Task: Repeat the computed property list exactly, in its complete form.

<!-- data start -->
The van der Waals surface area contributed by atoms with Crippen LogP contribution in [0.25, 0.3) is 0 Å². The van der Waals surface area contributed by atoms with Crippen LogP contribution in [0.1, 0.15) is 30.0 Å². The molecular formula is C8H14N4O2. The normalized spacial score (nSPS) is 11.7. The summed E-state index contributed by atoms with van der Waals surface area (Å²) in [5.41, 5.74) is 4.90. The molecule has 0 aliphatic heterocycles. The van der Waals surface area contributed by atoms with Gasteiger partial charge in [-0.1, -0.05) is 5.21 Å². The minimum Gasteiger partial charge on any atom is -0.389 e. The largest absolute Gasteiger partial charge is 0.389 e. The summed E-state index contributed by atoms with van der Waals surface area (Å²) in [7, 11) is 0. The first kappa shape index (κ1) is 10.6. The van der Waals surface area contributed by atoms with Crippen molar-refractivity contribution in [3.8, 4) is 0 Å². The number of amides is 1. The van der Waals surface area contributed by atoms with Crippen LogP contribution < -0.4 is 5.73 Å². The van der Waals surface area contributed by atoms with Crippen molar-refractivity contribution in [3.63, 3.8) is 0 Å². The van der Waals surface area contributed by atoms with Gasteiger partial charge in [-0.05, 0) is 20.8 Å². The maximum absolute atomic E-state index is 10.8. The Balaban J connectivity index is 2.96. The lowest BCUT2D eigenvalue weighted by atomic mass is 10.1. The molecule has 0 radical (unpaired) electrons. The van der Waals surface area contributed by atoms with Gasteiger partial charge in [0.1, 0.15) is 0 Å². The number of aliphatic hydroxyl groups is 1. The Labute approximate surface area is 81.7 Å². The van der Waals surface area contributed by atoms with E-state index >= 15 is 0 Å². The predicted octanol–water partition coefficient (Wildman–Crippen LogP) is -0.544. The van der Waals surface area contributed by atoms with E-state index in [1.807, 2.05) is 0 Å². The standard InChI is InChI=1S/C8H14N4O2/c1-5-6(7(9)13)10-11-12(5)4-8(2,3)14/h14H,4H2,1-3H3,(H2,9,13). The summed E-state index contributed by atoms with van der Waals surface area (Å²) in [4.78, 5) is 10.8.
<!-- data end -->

The van der Waals surface area contributed by atoms with Crippen LogP contribution in [0.25, 0.3) is 0 Å². The van der Waals surface area contributed by atoms with Crippen LogP contribution in [0.1, 0.15) is 30.0 Å². The molecular formula is C8H14N4O2. The normalized spacial score (nSPS) is 11.7. The summed E-state index contributed by atoms with van der Waals surface area (Å²) in [5.41, 5.74) is 4.90. The molecule has 0 aliphatic heterocycles. The van der Waals surface area contributed by atoms with Gasteiger partial charge in [-0.1, -0.05) is 5.21 Å². The minimum Gasteiger partial charge on any atom is -0.389 e. The largest absolute Gasteiger partial charge is 0.389 e. The summed E-state index contributed by atoms with van der Waals surface area (Å²) in [7, 11) is 0. The first kappa shape index (κ1) is 10.6. The van der Waals surface area contributed by atoms with Crippen molar-refractivity contribution in [3.8, 4) is 0 Å². The number of amides is 1. The van der Waals surface area contributed by atoms with Crippen LogP contribution < -0.4 is 5.73 Å². The van der Waals surface area contributed by atoms with Crippen molar-refractivity contribution in [3.63, 3.8) is 0 Å². The van der Waals surface area contributed by atoms with Gasteiger partial charge in [-0.05, 0) is 20.8 Å². The maximum absolute atomic E-state index is 10.8. The Balaban J connectivity index is 2.96. The lowest BCUT2D eigenvalue weighted by atomic mass is 10.1. The molecule has 0 radical (unpaired) electrons. The van der Waals surface area contributed by atoms with Gasteiger partial charge in [0.1, 0.15) is 0 Å². The number of aliphatic hydroxyl groups is 1. The Labute approximate surface area is 81.7 Å². The van der Waals surface area contributed by atoms with E-state index >= 15 is 0 Å². The predicted octanol–water partition coefficient (Wildman–Crippen LogP) is -0.544. The van der Waals surface area contributed by atoms with E-state index in [1.807, 2.05) is 0 Å². The standard InChI is InChI=1S/C8H14N4O2/c1-5-6(7(9)13)10-11-12(5)4-8(2,3)14/h14H,4H2,1-3H3,(H2,9,13). The summed E-state index contributed by atoms with van der Waals surface area (Å²) in [4.78, 5) is 10.8.